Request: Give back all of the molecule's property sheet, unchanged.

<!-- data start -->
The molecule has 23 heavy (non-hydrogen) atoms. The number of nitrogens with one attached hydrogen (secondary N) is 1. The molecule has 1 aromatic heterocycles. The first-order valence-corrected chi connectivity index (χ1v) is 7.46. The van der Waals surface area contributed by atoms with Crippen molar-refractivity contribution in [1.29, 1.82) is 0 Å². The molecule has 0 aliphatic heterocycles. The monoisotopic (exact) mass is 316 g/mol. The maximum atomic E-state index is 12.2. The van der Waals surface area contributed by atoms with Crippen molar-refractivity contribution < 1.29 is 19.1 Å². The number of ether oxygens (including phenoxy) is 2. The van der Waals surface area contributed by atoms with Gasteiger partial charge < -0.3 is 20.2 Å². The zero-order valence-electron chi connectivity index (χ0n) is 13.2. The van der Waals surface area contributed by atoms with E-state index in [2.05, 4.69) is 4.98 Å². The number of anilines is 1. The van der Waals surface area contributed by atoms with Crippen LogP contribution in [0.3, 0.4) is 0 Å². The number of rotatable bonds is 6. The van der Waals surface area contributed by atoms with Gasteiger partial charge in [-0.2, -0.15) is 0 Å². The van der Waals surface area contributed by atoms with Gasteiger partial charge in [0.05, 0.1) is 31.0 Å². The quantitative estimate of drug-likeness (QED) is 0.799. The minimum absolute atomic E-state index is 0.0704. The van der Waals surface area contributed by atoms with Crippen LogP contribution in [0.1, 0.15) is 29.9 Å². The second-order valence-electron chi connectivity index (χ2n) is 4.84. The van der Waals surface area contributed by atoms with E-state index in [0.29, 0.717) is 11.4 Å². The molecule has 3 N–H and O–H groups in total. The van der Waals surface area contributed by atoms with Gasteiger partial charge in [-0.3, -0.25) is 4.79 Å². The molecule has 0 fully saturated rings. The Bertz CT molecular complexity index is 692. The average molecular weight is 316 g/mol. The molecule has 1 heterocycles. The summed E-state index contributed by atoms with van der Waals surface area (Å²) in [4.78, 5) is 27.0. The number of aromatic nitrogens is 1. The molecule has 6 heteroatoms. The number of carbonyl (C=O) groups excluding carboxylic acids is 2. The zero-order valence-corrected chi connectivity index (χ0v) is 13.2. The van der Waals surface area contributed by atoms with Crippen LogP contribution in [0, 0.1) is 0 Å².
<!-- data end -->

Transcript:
The molecule has 23 heavy (non-hydrogen) atoms. The number of nitrogens with one attached hydrogen (secondary N) is 1. The molecule has 1 aromatic heterocycles. The first-order valence-corrected chi connectivity index (χ1v) is 7.46. The van der Waals surface area contributed by atoms with Crippen molar-refractivity contribution in [1.29, 1.82) is 0 Å². The molecule has 0 aliphatic heterocycles. The monoisotopic (exact) mass is 316 g/mol. The maximum atomic E-state index is 12.2. The van der Waals surface area contributed by atoms with Crippen molar-refractivity contribution < 1.29 is 19.1 Å². The number of ether oxygens (including phenoxy) is 2. The van der Waals surface area contributed by atoms with Gasteiger partial charge < -0.3 is 20.2 Å². The zero-order valence-electron chi connectivity index (χ0n) is 13.2. The van der Waals surface area contributed by atoms with E-state index in [2.05, 4.69) is 4.98 Å². The number of anilines is 1. The van der Waals surface area contributed by atoms with Crippen LogP contribution in [0.3, 0.4) is 0 Å². The number of rotatable bonds is 6. The van der Waals surface area contributed by atoms with Gasteiger partial charge in [-0.2, -0.15) is 0 Å². The van der Waals surface area contributed by atoms with Gasteiger partial charge in [0.05, 0.1) is 31.0 Å². The quantitative estimate of drug-likeness (QED) is 0.799. The minimum absolute atomic E-state index is 0.0704. The van der Waals surface area contributed by atoms with Crippen LogP contribution in [0.1, 0.15) is 29.9 Å². The second-order valence-electron chi connectivity index (χ2n) is 4.84. The van der Waals surface area contributed by atoms with E-state index in [0.29, 0.717) is 11.4 Å². The molecule has 3 N–H and O–H groups in total. The van der Waals surface area contributed by atoms with Gasteiger partial charge in [-0.3, -0.25) is 4.79 Å². The molecule has 0 fully saturated rings. The Bertz CT molecular complexity index is 692. The average molecular weight is 316 g/mol. The molecule has 1 heterocycles. The summed E-state index contributed by atoms with van der Waals surface area (Å²) in [4.78, 5) is 27.0. The number of aromatic nitrogens is 1. The molecule has 6 heteroatoms. The number of carbonyl (C=O) groups excluding carboxylic acids is 2. The zero-order valence-corrected chi connectivity index (χ0v) is 13.2. The van der Waals surface area contributed by atoms with Crippen LogP contribution in [0, 0.1) is 0 Å².